SYRACUSE, N.Y. -- The question "Why me?" has entered her mind, but Tiana Mangakahia knows these things happen all the time.
Mangakahia spoke publicly for the first time Tuesday since acknowledging on July 1 she had the disease. The announcement by the red-shirt senior sent shock waves through the Syracuse program.
The Australian is one of the nation's top women's players. She said her condition has caused her to think more about life's simpler things, but she maintains she's still the same person.
" There are certain things you can't control ," she said. "You just have to kind of handle it and get through it."
In early June, Mangakahia noticed a lump on her left breast, and things progressed quickly. She received a biopsy in mid-June and a mammogram. On June 18, her doctor called her and told her she had Grade 3 invasive ductal carcinoma.
Hillsman said the two cried for 30 seconds. Hillsman said that after wiping away the tears they started thinking of a plan: how to fight this. Managakahia met with numerous members of the athletic department. She decided to go public because of all the backing she gets from fans.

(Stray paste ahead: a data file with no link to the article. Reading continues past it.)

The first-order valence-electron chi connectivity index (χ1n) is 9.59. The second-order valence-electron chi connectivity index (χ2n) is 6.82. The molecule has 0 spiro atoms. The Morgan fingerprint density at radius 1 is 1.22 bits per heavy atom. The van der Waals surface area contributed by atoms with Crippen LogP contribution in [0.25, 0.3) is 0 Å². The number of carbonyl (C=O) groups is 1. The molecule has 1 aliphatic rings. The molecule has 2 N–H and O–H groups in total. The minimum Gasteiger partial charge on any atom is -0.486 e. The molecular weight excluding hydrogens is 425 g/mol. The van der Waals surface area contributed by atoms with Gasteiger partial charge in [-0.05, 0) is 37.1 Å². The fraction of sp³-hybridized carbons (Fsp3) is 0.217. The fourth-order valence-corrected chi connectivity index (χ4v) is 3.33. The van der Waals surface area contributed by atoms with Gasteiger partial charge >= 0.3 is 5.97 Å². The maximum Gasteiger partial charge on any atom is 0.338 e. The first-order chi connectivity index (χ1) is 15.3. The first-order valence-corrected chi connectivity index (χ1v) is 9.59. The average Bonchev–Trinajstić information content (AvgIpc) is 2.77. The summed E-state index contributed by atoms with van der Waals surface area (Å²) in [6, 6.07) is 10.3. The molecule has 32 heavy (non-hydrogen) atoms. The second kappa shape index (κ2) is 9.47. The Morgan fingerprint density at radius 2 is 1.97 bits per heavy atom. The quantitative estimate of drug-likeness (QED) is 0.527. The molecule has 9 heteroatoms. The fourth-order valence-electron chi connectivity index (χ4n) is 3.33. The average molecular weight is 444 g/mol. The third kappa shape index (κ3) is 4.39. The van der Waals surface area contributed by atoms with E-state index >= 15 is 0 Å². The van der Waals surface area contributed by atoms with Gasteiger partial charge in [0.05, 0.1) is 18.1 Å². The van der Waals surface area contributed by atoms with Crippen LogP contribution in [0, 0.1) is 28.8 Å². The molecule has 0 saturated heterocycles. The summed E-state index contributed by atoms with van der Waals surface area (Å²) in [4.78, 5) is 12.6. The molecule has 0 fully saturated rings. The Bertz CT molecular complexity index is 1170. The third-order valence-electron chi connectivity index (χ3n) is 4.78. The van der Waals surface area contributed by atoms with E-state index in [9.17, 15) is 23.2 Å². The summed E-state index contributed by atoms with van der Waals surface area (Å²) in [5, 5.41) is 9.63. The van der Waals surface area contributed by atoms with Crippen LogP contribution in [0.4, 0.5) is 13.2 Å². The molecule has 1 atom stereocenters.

#Tough4T trended on Twitter. An outpouring of support came from all over.
"When you recruit a kid and you tell their parents, 'Have them come here. We're going to take care of them. I'm going to look out for them. I'm going to make sure nothing happens to them,'" Hillsman said. "...We have an obligation as coaches, as a university to make sure that our student-athletes are well taken care of."
She has completed four of eight treatments. Mangakahia said the feedback from doctors has been good, and she will have a better understanding of her status after more tests Friday. She will apply for an extra year of eligibility and hopes to return to Syracuse for one last year in 2020-21.
There are bad days, of course. Hillsman can only think of one, but in the days following her chemotherapy treatments Mangakahia said she feels fatigued and remains mostly immobile. But everything otherwise feels pretty normal, she said, and now she envisions a day when her fight will end, and she'll win.
Nowadays, support comes from many places: family, the Syracuse program, fans. On a good day now, she'll wake up, have something to eat, shoot around and in the afternoon and spend time with friends. That's when things are good.
"It's just a part of the process," she said. "I know I need to go through more bad days to get to the better days."